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What is Virtualization?

Part 2 kicks off our introduction to virtualization, where we get into the why and how of how this technology developed and why it’s so important for the future of IT.

What is Virtualization?

Part 2 kicks off our introduction to virtualization, where we get into the why and how of how this technology developed and why it’s so important for the future of IT.

Some topics covered here include:

  • Hypervisors
  • Types of hypervisors
  • What makes all this so special

What is Virtualization?

Historically, IT departments have had difficulties responding in a timely manner to business demands. Providing infrastructure for new internal applications could take months, even with proper planning. Different services often require different Operating Systems (OS), specific configuration, and isolation from other programs.

This led over time to an increased number of physical servers, each running one OS and one application inside that OS. One can only imagine the operational overhead and costs associated with this – racking, cooling, power consumption, cabling, and so on. On top of that, the majority of those separate physical servers were using just a fraction of what they were actually capable of, resulting in lots of unused CPU and memory.

A Better Way: Hypervisor

There had to be a better way to provision, manage, and utilize compute workloads. And what better way than to decouple the hardware from the software you want to run on it? That’s exactly what virtualization helps us to achieve – it adds an abstraction layer between the physical hardware and your workloads.

This abstraction layer is known as a hypervisor. It provides access to physical resources (i.e. memory and CPU cycles) to one or multiple entities, called virtual machines (VMs). Yes, multiple! The hypervisor’s scheduler can serve the demand of many VMs requesting actual memory or CPU time. This provides better resource utilization of the physical servers, while still meeting the requirements for different OS, configuration, and isolation across multiple applications.

Hypervisor Types

There are two types of hypervisors:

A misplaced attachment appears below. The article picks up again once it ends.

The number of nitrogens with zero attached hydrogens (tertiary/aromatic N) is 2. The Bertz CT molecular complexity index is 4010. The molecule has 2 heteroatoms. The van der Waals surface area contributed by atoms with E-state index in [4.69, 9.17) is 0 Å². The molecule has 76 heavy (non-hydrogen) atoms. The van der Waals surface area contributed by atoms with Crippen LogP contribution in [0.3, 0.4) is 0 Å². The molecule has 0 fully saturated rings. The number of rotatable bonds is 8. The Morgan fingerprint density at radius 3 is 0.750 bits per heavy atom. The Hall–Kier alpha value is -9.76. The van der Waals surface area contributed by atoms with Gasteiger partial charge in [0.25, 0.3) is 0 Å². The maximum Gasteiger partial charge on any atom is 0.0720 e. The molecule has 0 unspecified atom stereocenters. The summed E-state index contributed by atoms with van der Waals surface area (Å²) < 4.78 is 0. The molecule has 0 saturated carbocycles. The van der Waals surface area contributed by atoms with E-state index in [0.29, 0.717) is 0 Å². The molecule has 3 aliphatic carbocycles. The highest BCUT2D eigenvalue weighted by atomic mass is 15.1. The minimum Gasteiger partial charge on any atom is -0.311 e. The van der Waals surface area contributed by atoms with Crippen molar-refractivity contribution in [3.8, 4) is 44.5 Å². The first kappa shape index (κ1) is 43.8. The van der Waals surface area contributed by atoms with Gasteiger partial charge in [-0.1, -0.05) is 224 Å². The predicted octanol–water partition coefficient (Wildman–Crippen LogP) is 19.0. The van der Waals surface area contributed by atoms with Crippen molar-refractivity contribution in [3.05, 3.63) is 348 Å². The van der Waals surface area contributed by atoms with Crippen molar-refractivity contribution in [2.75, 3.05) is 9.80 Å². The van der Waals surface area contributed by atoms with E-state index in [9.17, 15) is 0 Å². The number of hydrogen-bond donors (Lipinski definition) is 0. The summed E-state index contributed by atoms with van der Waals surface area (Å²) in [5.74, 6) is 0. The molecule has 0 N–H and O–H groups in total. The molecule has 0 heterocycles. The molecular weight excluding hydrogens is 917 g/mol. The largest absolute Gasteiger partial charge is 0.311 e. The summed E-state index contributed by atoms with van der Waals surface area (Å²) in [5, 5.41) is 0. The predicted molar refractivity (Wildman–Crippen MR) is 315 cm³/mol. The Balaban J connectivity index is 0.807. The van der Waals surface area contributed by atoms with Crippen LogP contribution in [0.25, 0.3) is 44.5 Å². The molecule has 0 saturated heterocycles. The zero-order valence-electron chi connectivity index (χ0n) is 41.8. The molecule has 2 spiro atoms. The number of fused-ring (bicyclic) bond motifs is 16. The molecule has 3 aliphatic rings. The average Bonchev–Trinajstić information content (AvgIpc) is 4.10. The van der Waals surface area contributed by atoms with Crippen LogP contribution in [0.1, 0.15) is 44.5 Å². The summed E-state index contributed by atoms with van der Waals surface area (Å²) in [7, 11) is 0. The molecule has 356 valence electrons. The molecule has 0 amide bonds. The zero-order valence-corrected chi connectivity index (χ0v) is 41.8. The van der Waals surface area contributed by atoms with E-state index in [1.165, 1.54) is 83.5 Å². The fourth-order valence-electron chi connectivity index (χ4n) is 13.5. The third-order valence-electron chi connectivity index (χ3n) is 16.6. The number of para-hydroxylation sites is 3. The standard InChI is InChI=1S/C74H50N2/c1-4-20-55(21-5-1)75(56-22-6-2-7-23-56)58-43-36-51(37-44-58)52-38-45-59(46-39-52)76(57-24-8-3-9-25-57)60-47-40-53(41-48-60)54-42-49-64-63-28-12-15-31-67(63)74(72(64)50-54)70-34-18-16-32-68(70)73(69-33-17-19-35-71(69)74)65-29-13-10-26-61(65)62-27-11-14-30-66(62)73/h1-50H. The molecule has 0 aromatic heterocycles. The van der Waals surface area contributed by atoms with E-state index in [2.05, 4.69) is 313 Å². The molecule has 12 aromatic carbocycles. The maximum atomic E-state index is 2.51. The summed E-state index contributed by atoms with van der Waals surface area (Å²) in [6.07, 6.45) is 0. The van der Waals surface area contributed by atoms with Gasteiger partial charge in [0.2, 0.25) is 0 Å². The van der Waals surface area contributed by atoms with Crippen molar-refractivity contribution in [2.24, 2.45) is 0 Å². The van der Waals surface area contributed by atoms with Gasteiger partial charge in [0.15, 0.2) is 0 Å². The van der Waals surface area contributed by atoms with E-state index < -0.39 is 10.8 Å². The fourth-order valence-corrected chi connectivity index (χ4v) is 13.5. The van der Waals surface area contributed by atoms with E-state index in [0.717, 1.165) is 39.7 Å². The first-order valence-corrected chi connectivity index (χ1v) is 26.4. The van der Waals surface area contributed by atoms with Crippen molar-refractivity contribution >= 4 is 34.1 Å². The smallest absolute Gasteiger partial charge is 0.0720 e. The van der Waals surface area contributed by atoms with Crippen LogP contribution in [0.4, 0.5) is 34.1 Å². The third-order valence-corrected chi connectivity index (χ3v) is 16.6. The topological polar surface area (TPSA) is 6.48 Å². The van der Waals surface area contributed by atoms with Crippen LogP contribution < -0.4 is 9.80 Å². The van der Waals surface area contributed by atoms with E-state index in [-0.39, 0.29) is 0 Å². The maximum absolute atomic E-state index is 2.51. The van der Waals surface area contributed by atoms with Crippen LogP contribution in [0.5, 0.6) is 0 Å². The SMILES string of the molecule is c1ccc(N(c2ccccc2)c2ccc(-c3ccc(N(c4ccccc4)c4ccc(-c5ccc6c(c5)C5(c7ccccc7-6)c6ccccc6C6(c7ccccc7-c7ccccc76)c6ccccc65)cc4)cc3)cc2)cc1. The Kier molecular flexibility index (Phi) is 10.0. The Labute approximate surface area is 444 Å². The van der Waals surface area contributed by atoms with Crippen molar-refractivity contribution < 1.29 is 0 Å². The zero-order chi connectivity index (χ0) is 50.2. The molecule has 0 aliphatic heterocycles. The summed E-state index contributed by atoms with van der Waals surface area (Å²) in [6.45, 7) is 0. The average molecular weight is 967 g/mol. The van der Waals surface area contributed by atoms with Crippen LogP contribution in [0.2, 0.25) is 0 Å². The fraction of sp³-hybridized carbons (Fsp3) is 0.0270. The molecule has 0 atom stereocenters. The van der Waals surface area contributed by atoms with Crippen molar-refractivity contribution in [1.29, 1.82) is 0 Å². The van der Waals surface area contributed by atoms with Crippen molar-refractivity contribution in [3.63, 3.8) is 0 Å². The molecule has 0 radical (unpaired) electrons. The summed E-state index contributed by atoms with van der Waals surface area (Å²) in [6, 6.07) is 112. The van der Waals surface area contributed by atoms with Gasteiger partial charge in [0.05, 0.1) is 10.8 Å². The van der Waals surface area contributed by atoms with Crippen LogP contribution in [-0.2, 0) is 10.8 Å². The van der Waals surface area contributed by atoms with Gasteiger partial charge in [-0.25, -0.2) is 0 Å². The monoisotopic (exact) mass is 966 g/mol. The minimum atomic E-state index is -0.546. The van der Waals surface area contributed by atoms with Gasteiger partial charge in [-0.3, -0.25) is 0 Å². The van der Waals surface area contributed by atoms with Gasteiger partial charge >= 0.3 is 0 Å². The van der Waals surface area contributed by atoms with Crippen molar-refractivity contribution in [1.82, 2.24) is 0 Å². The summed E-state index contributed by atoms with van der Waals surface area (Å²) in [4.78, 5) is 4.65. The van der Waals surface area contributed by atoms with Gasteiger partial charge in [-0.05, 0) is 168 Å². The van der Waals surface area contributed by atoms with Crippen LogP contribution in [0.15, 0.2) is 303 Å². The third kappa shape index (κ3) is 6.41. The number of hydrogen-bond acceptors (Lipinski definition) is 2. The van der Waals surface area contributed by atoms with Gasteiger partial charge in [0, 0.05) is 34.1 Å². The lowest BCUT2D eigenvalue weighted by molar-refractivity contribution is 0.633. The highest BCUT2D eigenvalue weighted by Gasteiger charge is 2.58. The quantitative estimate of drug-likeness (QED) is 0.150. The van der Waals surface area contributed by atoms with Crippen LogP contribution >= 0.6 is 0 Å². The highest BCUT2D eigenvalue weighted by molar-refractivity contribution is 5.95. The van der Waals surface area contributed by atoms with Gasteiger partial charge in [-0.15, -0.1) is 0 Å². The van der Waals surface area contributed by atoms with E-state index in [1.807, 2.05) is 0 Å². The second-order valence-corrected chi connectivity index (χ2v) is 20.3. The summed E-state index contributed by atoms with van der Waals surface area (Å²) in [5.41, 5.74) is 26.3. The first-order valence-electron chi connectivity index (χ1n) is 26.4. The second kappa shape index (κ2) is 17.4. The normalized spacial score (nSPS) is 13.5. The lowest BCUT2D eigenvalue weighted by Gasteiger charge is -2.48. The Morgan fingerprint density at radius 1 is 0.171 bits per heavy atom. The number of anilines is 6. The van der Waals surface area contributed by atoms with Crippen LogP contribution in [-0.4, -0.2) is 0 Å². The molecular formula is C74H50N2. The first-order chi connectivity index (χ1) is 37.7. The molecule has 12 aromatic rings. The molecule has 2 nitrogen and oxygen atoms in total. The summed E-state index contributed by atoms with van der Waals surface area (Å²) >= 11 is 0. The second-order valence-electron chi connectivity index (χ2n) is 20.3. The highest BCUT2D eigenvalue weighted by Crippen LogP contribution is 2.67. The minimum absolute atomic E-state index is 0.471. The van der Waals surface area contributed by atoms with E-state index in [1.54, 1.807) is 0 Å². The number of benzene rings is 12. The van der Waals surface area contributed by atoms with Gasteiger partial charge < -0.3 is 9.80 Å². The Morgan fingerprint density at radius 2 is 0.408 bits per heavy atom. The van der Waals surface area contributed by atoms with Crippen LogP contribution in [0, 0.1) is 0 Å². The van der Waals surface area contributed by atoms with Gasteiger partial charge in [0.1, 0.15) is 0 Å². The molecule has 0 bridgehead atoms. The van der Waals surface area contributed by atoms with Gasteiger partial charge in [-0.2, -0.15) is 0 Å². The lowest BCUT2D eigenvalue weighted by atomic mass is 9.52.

• Bare-metal (Type 1) – the hypervisor is installed directly on the server instead of OS like Windows, Linux, etc. Compared to a full-blown OS, the type 1 hypervisor has a much smaller footprint (a few hundred MBs) and it’s the right choice when building infrastructure for your virtual workloads. Two of the most popular commercial bare-metal hypervisors include VMware ESXi and Microsoft Hyper-V. There are also open-source projects such as KVM, which is developed and maintained by the Open Virtualization Alliance.
  • Hosted (Type 2) – the hypervisor is installed as a program inside the OS. It’s more suitable for end-user consumption.

The abstraction and the simplified management of workloads helped the cloud computing industry reach the state it’s in today. Provisioning time is lowered from months to minutes, bringing lots of benefits along the way.

A Game-Changing Approach

Now let’s take it a step further than better resource utilization and consider another scenario. Have you ever powered off your personal computer just so you can hook it up to a different power source? Or maybe you wanted to upgrade the amount of memory, insert a new disk or device? If so, you probably know that this requires you to stop all your work in progress and continue after you are ready with your intervention. While this is acceptable for end-users, in the IT enterprise world this will be counted as an outage.

Imagine you’re not able to access your favorite website, just because the company that is hosting it had to do similar maintenance of the server where the website is. That could be quite frustrating, but since virtualization provides an abstraction layer between hardware and VMs we can get around it. There are techniques, thanks to which a VM (workload) can be moved from one physical server to another, allowing such hardware maintenance to be performed without impacting the services running on it. This is a real game-changer for the application availability and data center operations all together.

Summary

Virtualization technology redefines the way we build and maintain IT infrastructures. It brings operational benefits by addressing two major problems:

  • Better resource utilization of physical servers along with a logical separation of workloads
  • Abstraction from the underlying hardware components, enabling maintenance and server replacements without impacting the running workload

 Combined, those mark the foundations of the Software-Defined Data Center (SDDC), where the core components – compute, storage, and network are abstracted from the underlying physical infrastructure.


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